Magazine article The Spectator

Tony Blair and George Bush Have Made Osama Bin Laden's Task a Lot Easier

Magazine article The Spectator

Tony Blair and George Bush Have Made Osama Bin Laden's Task a Lot Easier

Article excerpt

Spring has come late this year, punctuated by news of three horrible, doom-laden terrorist atrocities: the bombing of Shia worshippers in Iraq and Pakistan, the slaughter in Madrid, and the Israeli assassination of the Hamas leader Sheikh Ahmed Yassin.

In Westminster there is an air of grim expectation. People's habits are starting to change. I know one media couple who no longer travel together by Tube, a precaution in case they leave their children orphaned. A well-known political correspondent has taken to driving to work, rather than going by train. Bomb scares now routinely delay commuter traffic into town. The looming Easter recess will see the erection of a bullet-proof glass barrier between the Strangers' Gallery and the Chamber. A 15-foot prison wall is reportedly set to go up around the Commons, replacing the familiar iron railings. Inside, MPs bleakly speculate on where the terrorists might strike. A pub? A football match? A high-street store? Machinegun-toting police patrol the streets of Westminster, braced for carnage.

Curiously, Downing Street feels vindicated by this new air of menace. Tony Blair made this sentiment explicitly clear after Madrid. He insisted that the bombing showed why he has been right to fight what he likes to term his 'war against terror'. He is polite but witheringly contemptuous about the anti-war party. He likes to accuse it of failing to understand the problem posed by modern terrorism. From time to time Tony Blair makes the derisive claim that opponents of the war deserve comparison with the appeasers of Munich in 1938; that they are well-meaning but naive. By extension he becomes Winston Churchill, the brave war leader, the only man courageous enough to voice the truth.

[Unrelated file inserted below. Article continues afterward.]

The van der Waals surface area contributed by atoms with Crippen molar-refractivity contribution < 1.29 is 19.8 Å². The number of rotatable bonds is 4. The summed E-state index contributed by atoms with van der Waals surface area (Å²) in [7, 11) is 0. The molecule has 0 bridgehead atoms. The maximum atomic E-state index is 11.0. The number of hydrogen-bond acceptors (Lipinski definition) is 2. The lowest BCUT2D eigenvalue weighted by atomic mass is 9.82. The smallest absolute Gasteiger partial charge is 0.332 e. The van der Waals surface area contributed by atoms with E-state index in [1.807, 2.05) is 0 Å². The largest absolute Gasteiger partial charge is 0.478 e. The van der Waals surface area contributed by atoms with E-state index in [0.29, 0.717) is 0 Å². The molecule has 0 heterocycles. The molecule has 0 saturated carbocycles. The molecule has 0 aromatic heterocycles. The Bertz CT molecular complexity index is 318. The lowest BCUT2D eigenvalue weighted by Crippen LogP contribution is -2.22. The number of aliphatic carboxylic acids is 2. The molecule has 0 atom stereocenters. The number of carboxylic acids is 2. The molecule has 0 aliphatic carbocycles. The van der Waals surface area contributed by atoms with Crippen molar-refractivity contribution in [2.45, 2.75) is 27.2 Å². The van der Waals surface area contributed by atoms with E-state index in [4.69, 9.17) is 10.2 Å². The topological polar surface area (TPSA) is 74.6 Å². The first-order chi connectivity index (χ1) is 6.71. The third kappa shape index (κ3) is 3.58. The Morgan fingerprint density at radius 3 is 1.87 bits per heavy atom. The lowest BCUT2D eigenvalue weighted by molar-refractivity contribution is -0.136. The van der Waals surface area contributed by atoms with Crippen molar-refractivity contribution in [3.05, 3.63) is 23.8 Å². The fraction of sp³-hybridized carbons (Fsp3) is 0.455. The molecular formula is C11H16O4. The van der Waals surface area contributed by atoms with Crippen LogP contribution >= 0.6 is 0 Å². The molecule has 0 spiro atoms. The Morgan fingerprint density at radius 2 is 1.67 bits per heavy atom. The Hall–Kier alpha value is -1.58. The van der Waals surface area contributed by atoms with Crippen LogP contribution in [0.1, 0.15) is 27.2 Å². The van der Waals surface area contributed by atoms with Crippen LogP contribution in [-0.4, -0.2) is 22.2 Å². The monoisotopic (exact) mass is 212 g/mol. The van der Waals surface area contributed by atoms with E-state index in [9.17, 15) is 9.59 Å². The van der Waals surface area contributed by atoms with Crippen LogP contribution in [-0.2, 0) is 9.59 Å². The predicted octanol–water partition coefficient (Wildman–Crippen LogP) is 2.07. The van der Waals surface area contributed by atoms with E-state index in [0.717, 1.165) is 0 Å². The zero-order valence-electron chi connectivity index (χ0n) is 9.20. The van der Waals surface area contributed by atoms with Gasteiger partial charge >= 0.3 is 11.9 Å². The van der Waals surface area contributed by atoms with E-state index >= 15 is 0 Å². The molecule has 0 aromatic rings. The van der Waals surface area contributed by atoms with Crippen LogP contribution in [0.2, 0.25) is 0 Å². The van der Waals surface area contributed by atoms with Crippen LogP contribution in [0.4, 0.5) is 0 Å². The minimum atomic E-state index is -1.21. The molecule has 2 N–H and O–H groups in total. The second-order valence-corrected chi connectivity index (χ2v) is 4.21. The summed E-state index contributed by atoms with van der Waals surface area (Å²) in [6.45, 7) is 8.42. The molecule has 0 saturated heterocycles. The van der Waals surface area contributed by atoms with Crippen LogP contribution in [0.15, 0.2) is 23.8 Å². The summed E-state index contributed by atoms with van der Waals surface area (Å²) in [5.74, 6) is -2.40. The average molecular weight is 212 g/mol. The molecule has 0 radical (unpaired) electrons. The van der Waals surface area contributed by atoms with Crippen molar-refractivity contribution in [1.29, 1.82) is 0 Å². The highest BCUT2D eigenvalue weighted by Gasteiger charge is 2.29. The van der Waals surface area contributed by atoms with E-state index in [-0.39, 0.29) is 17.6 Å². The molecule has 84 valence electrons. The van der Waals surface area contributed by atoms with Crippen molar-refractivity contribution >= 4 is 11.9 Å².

And Downing Street does indeed calculate that when the bombs do come, the British people will not respond as the Spanish did and turn on their war leaders. It reckons that we are made of better stuff than that, and will face al-Qa'eda with the same stoicism and courage with which we endured IRA attacks for the last few decades. No. 10 may be right. There is a problem, but it is not the morale of the British people. It lies with the increasingly dubious credentials of the government's own anti-terror proposition: above all Tony Blair's emphatic claim, spelt out with great clarity in his speech in Sedgefield three weeks ago, that the invasion of Iraq and the war on terror are identical.

Any demonstration that the two are distinct would make a nonsense of the Prime Minister's case. Hence the importance of this week's testimony from Richard Clarke, the White House counter-terrorism chief under President Clinton and President Bush. Clarke's claims are wounding to Bush, even more damaging to Tony Blair. He asserts, and is in a position to know, that the Bush administration was obsessed with regime change in Iraq from the very start. Clarke suggests it saw September 11 as a convenient excuse to topple Saddam, and regarded pursuing al-Qa'eda as little more than a secondary objective.

Clarke's claims chime easily with Ron Suskind's book The Price of Loyalty, published earlier this year, in which the former treasury secretary Paul O'Neill remembers how an Iraq invasion was discussed very shortly after Bush arrived in the White House. Clarke makes sense of much that was puzzling about the decision to invade Iraq: the absence of links between Saddam Hussein and al-Qa'eda; the neglected warning from the Secret Intelligence Service (concealed from the British people till after the war) that an invasion would increase the danger of terrorism; above all the false-hoods spread by the British and American governments about WMD. …

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